Monday, October 8, 2018

Determing the proper length club for a golfer

     Determining the proper length club for a player is one fitting component that is often done incorrectly, resulting in a player using clubs that are either too short or too long. Using a ruler or yardstick to measure wrists or fingertips to floor is an incorrect method, and has little to do in determining the proper club length for an individual. This method doesn't take into consideration a player's ability level or posture when addressing a ball.

     A player should use the longest possible length club they can handle that produces consistent center face impact, good directional control and a solid feel at impact. Keep in mind as a club gets longer it is more difficult to hit in the center of the face resulting in a loss of distance and directional control.

      Using impact tape on the clubface is the correct method to determine the proper length club for a player. During the process the player is given a progressively longer iron of the same number (i.e. 7 iron) We know we have exceeded their proper club length once the player can no longer produce consistent impact marks near the center of the face.

     As you can probably tell by now the biggest factor in determining proper club length is the player's ability. As a player's expertise improves his impact patterns will be more consistent and closer to center.

     In regards to the driver it is interesting that a shorter driver length will often increase a player's distance. This is because the ball is struck closer to the center of the clubface applying more energy to the ball.  Most weekend players will hit the ball straighter and more consistent using a driver no longer that 44 1/2 inches in length.

Tuesday, September 25, 2018

Interesting facts

Here are some amazinging facts that occur during the golf swing.

1. During the downswing the shaft is flexing in various directions causing the club's length to actually shorten. A driver's length will shorten by approximately 1/4 ".

2. The elapsed time from the very top of the backswing to just before impact with the ball is approximately 1/5th of a second. During this short time the average male player will generate a clubhead speed of 90 to 100 MPH.

3. During impact the ball stays on the clubface for 5/10,000 of a second. During this time the ball travels a distance of  3/4 " to 1".

4. The maximum forced (energy applied to the ball) at impact approaches 2,000 pounds, or one ton and causes the ball to compress 15% to 30% of its original diameter.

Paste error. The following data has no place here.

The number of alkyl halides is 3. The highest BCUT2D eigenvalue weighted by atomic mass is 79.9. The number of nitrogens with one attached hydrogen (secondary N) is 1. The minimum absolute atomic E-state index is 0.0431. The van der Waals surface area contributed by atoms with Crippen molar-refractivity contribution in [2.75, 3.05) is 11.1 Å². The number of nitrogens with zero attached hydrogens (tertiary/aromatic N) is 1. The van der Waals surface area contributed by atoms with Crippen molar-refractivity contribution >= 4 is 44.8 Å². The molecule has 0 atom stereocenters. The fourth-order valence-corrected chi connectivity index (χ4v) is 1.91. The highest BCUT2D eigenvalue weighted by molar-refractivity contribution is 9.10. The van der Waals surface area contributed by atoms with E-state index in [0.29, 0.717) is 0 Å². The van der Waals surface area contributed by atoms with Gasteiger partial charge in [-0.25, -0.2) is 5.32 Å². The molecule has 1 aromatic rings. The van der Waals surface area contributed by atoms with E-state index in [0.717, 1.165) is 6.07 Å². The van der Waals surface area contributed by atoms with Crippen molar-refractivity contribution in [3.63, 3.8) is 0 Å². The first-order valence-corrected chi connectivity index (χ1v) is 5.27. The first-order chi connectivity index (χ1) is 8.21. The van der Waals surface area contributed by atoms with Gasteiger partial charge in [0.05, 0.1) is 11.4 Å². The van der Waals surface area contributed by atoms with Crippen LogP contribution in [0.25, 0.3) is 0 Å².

5. The centrifugal force exerted downward and pulling on the golfer's hands at impact is the equivalent of 40 to 60  pounds.

6. Because of the time required for the impact to travel through the clubhead, up the shaft, into the golfer's hands and register with the brain, the golf ball is already 10" to 12" from the club face when the player feels the hit.

Wednesday, September 12, 2018

Understanding clubface rotation

    I have found during my teaching career that students have many misconceptions as to how to swing the club. One of the most frequent misunderstood concepts is the rotation of the clubface during the swing.
    It is true the clubface opens in the backswing and closes in the follow through.  The confusion comes in how this is interpreted. The opening and closing of the clubface is relative to the target line rather than a rolling of the hands around the circumference of the shaft.
    Try this simple exercise to understand the correct motion. Take an iron and hold it straight out in front of you with the toe pointing straight up. The clubface is now pointing directly toward your target. Now rotate your body around your spine slightly to the right so the club has moved about two feet from its starting point. Do this without any rolling of the hands so that the toe is still pointing straight up. Notice how the clubface is now pointing right of the target line. At this point the clubface  appears to have opened. Do the same exercise except this time rotate your body slightly to the left so the club again has moved about two feet. Notice how the clubface is now pointing to the left of the target line. At this point the clubface appears to have closed.